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On friday the 28th of July 2018, I got to meet one of my personal favorite bands: Equilibrium. I had about 20 minutes to talk to Robert “Robse” Dahn, René Berthiaume and Dom Crey. I used this time to talk to them about the past, present and future of the band as well as Dom‘s appearance in a saga (Pilgrim 3: Die Geächteten).

Would you say Equilibrium had enough chances starting out? Since folk metal is quite a specific subgenre..
René: Yeah, well actually, when we started Equilibrium and started touring there was a peak in folk, viking, pagan, whatever you like to call it metal. I think that you could say we were starting out at just the right time because it was something new but not something totally unfamiliar. Nowadays I wouldn’t call ourselves folk metal though. We have some influences of this in our first album but now it’s more personal. The music is also influenced by more than just folk but of course this remains a really big part of the band.

Seeing as you initially started out as a sextet that was meant for only one show, how has that unexpected journey been for the band?
René: That’s right. We started out playing cover songs of bands like Dimmu Borgir, the old Hypocrisy and Iron Maiden. At this time we also had a live keyboard player but over the years the music’s developed as well as the line-up.

Robse and Dom, were you guys fans of the band before joining up with it?
Dom: I must admit I wasn’t really a big fan of Equilibrium before, since I was more into melodic death metal and really technical stuff. It all boiled down to personal taste. Now that I’m in it though, it’s grown on me and I really enjoy it.
Robse: Nah, I wasn’t that big a fan before I joined. But just like Dom, the music grew on me.

René took responsibility for the recording, the mix and the production of Armageddon. How was that experience?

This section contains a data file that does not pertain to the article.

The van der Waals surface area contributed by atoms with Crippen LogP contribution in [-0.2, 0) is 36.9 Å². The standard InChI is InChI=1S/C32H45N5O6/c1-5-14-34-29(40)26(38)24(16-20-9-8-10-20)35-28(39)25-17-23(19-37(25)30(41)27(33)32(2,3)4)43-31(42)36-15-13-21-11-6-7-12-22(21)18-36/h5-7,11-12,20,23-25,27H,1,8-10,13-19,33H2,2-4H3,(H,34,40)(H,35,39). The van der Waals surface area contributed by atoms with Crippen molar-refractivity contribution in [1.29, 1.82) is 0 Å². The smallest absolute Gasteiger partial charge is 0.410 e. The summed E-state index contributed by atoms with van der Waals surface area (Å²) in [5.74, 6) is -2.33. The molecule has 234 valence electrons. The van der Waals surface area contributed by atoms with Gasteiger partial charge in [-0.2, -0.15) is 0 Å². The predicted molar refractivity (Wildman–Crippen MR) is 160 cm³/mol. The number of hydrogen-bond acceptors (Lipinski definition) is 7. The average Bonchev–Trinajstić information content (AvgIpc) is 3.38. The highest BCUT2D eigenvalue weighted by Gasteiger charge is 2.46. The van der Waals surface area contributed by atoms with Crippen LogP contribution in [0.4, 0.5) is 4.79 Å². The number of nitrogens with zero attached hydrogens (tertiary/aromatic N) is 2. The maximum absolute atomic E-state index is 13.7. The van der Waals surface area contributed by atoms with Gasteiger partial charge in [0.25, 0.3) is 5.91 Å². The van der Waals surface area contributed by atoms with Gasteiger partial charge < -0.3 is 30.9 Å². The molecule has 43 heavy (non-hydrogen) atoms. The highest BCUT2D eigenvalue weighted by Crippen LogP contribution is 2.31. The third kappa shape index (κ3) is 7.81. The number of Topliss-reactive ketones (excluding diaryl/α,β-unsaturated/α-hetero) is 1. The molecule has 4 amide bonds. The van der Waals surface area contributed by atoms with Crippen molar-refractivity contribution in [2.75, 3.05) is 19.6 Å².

Dom: Well, for the band in itself nothing changed. It was the same old Equilibrium process of writing music. So in that way there wasn’t much difference. Everybody is allowed to pitch in since René lets us hear the album during the whole process.

Dom, I heard that you’re starring in a fantasy saga. Have you had time to read it yourself?
Dom: I am about to. With all the touring I haven’t really had time to pick it up. It’s kind of crazy though because I didn’t know about it at all. One day someone came up to me and said: “Hey Dom, you’re part of a fantasy saga”. After all, I saw my name there and it’s a pretty big honor.

Does the band play a part in the book too?
Dom: Well, the whole person is created after me but there’s no real mention of Equilibrium. But metaphorically there is mention of it in the book.

After seeing Abbath roll down the hill, I was wondering if you have a most memorable fail you’d be willing to share?
René: Well, it wasn’t me but I remember our first singer went so far in his growling that he sometimes turned purple on stage. It even went so far that at one show he fainted and literally fell off the stage while doing one of his growls. Funny thing is that you can even find it back on youtube since the camera panned to him right before it happened.

What is the emotion that you try to awake through your music?
René: The most important emotion for me is hope. I really enjoy writing music and even though some of the music is darker, I want hope to be one of the main characteristics that shine through it. No matter how dark it gets, there’s always going to be a positive message in there, somewhere.

I think we have time for one last question. If you were to have a one question interview with yourself.. What would you ask?
René: Woah, hard question. I guess that’s why you gave it to us? I guess I would ask what everyone’s drive was when they were younger to become a musician and what the impact was from fulfilling that goal. Because, even though I already know the answer from my band members, it is something that I would like to know about other musicians too. For me it was when I was in school and we did these mini playback shows. I couldn’t play any instrument but we rented some guitars and then we played some Sum41. Even though I’ve never really been a fan, it was fun to get up on that stage and having a cheering audience and yeah, that got me into music. Of course later on I rolled into the metal scene and that’s led me to where I am now.